Read a profile of L.L. Barkat
"Whys Can Sigh," New From Dunstan Carter
Whys Can Sigh
I looked deep in her eyes
And saw nothing but you,
I pieced together
The words she unraveled,
Bored and obtuse,
I turned them into song
And sung soft till the walls
Took your shadows,
Brought your scent here
To remind me I’m drifting,
Of imagined birdsong
In these windows reflecting,
The hours we spent here
Talking wet rhymes and laughter,
The guessing games
And the patter,
Does it matter
I was wrong?
Whys can sigh
And then rise
Now you’re gone.
Read the poetry of Dunstan Carter
Read a profile of Dunstan Carter
A New Poem From Poet Ellen Conserva
Was given a
Plot of land.
Not taking up
A big place
In this world.
Was given a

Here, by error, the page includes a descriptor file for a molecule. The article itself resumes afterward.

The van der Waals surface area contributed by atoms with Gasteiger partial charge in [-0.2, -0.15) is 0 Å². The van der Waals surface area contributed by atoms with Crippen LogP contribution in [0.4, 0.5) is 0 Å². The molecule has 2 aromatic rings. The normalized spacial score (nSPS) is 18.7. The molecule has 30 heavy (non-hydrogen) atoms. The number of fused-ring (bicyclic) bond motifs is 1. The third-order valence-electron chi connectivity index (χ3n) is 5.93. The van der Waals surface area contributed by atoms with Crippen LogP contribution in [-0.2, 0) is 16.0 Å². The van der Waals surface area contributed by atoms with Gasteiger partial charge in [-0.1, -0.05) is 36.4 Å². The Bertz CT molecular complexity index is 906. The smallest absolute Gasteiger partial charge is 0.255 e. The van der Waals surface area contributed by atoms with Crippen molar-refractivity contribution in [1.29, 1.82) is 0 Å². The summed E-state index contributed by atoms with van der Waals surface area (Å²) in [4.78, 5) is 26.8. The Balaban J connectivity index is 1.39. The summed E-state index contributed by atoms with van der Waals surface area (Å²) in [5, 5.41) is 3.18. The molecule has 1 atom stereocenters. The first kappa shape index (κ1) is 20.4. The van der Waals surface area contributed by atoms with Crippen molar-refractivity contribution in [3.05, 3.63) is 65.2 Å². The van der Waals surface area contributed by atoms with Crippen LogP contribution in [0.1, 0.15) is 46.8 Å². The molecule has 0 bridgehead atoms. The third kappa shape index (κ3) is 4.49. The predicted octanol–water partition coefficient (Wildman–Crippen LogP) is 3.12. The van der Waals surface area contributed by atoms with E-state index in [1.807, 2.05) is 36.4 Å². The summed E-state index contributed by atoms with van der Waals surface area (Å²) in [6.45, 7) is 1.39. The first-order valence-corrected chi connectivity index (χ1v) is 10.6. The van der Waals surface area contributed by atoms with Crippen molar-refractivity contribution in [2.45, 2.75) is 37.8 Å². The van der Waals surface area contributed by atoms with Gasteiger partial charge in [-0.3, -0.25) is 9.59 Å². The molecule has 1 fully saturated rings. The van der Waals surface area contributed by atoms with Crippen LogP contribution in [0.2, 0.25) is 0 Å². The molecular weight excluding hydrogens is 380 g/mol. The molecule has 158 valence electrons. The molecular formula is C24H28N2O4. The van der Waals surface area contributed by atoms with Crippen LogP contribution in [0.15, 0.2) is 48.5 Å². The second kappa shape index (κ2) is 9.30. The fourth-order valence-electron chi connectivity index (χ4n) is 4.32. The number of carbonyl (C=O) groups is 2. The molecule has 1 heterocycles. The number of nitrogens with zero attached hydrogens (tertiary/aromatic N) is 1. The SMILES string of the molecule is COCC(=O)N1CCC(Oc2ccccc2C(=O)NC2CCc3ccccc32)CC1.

Task to turn
And break up
Clods and churn
The dirt with care
So someone else
Come and plant
When my task was
The rain and the
And the seed bearer
Do their work
“Look how you
Was given a
I love you,
Note: Ellen Conserva fosters orphaned children in Thailand from shortly after birth until they are given to adopting parents.
Read the poetry of Ellen Conserva
Read a profile of Ellen Conserva
We Welcome Poet Witty Fay To The Pages Of VerseWrights
Accrual of habit
Love never changes midweek.
It takes a long weekend
To ruin the random understanding
Of its death,
The agony of longing and all those
Broken embraces hanging midair.
I wish I could settle on a kiss
As my first move,
But then, there are cinders
In my mouth and a great heaviness
Coiling at my feet,
And the taste of burned dreams
Seems sad as well as bitter.
Still, today is a young Wednesday,
So let us agree on
A trace of gentle tenderness
And speak less through the week.
Read the poetry of Witty Fay
Read a profile of Witty Fay
We Welcome Poet Jerry Danielsen To VerseWrights
iNeed to know what's up -
what's going on?
iHave to feed my addiction
into my central
iPad the truth
iFeel the vibrating
iTouch the anxious frenzy
put it in me
The Little Chair
Held up a man
who spoke to himself
as he typed
into a laptop
And the little wooden chair